ExplanationThe key to this tricky-sounding problem is setting up variables correctly and ensuring that you subtract or add appropriately for these variables when representing their ages at different points in time:
L = Lou’s age now
W = Wen’s age now
M = Mildred’s age now
T = Tyla’s age now
Two equations come from the second sentence of the problem:
Equation 1: \((L - 3) = 2(T - 3)\)
Equation 2: \((L - 3) = (M - 3) + 30\)
Another two equations come from the third sentence of the problem:
Equation 3: \(L = W + 47\)
Equation 4: \((W + 4) =\frac{T+4}{2}\)
In order to solve this problem effectively, look for ways to get two of the equations to have the same two variables in them. If you have two equations with only two variables, you can solve for both of those variables. Equation 4 has a W and a T; the only other equation with a T is Equation 1. If you substitute the L in Equation 1 with the W from Equation 3, you will have two equations with just W’s and T’s.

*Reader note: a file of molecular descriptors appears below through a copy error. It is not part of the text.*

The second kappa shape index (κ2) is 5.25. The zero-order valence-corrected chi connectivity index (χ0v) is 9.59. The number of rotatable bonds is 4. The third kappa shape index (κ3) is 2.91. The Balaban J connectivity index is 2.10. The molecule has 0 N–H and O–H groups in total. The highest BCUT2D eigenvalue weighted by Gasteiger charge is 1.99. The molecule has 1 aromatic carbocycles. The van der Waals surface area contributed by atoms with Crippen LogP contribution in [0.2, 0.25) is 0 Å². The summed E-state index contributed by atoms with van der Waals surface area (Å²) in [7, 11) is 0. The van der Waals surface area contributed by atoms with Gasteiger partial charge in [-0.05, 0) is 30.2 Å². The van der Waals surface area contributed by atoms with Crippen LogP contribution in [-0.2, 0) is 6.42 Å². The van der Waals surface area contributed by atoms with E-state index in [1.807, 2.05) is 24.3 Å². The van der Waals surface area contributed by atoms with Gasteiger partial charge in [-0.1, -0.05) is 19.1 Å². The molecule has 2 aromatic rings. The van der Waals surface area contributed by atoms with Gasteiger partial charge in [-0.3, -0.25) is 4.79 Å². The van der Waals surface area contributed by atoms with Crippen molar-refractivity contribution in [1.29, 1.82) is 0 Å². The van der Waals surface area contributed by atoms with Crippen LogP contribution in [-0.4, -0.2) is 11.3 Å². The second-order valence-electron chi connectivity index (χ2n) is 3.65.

Equation 1: \((L - 3) = 2(T - 3)\)
\((W + 47) – 3 = 2(T - 3)\)
\(W + 44 = 2T - 6\)
\(W + 50 = 2T\)
Equation 4: \((W + 4) =\frac{T+4}{2}\)
\(2W + 8 = T + 4\)
\(2W + 4 = T\)
Now combine the equations to solve for W.
\(W + 50 = 2(2W + 4)\)
\(W + 50 = 4W + 8\)
\(W + 42 = 4W\)
\(42 = 3W\)
\(14 = W\)
Now that you know Wen’s age, you can solve for the rest.
Equation 3: \(L = W + 47\)
\(L = 14 + 47\)
\(L = 61\)
Equation 1: \((L - 3) = 2(T - 3)\)
\((61 - 3) = 2(T - 3)\)
\(58 = 2T - 6\)
\(64 = 2T\)
\(32 = T\)
Equation 2: \((L - 3) = (M - 3) + 30\)
\((61 - 3) = (M - 3) + 30\)
\(58 = M + 27\)
\(31 = M\)
Now that you know that L = 61, W = 14, M = 31, and T = 32, sum them to find the answer:
\(61 + 14 + 31 + 32 = 138\)
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